Like sex, money is a topic that most people avoid discussing publicly. Yet we regularly leave digital traces of our economic standing—even when expressing ourselves within Twitter's 140-character limit.

In an analysis of roughly 10.8 million tweets posted by more than 5,000 users of the online social media network, the pithy messages were found to provide enough information to reveal a user's income bracket. Daniel Preot¸iuc-Pietro, a postdoctoral researcher in natural language processing at the University of Pennsylvania, and his colleagues relied on self-identified profession to sort 90 percent of their sample into corresponding income groups. They then used a machine-learning model, which can learn from data and make predictions based on them, to identify features unique to each group. When they tested the savvy model on the remaining 10 percent of subjects, it successfully predicted the financial means of those users.

As the researchers described this fall in the journal PLOS ONE, those with higher incomes tended to discuss business, politics and nonprofit work. People in lower brackets stuck mostly to personal subjects, such as beauty tips and experiences. “Higher-income people are using Twitter as a means of disseminating information; lower-income people use it more for social communication,” Preot¸iuc-Pietro says. The analysis also revealed that tweets from those who make more money are likelier to express fear or anger.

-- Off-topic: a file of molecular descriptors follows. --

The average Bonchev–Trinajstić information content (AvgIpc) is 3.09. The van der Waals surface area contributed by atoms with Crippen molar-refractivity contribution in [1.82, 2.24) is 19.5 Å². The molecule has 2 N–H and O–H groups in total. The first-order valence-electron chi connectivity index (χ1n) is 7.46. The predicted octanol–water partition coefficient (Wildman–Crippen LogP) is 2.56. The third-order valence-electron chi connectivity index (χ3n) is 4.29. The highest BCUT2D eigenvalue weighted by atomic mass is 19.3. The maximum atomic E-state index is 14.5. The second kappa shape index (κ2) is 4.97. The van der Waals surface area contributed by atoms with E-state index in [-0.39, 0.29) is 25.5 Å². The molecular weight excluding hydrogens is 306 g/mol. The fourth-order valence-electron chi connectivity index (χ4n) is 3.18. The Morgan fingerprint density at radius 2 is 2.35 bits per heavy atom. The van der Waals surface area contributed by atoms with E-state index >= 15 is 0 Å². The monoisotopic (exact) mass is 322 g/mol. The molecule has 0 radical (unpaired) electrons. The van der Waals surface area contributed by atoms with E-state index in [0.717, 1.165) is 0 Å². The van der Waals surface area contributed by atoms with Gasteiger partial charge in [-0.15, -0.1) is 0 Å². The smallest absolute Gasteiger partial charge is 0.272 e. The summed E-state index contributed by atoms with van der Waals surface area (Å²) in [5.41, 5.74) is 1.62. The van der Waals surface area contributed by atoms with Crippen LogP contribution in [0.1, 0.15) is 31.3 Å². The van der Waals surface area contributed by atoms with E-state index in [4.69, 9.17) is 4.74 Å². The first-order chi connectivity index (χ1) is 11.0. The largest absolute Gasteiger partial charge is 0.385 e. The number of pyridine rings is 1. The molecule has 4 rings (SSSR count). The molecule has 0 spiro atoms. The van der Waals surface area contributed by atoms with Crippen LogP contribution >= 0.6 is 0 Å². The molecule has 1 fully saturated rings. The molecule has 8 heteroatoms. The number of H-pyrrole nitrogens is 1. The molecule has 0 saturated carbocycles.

In previous machine-learning studies, Preot¸iuc-Pietro and his colleagues were able to predict Twitter users' gender, age and political leaning. They could even detect signs of postpartum depression and post-traumatic stress disorder in tweets. The team continues to develop its model, but in the end “machine learning is only as powerful as the data we can get access to,” Preot¸iuc-Pietro says. “People should be aware of how much they inadvertently disclose about themselves.”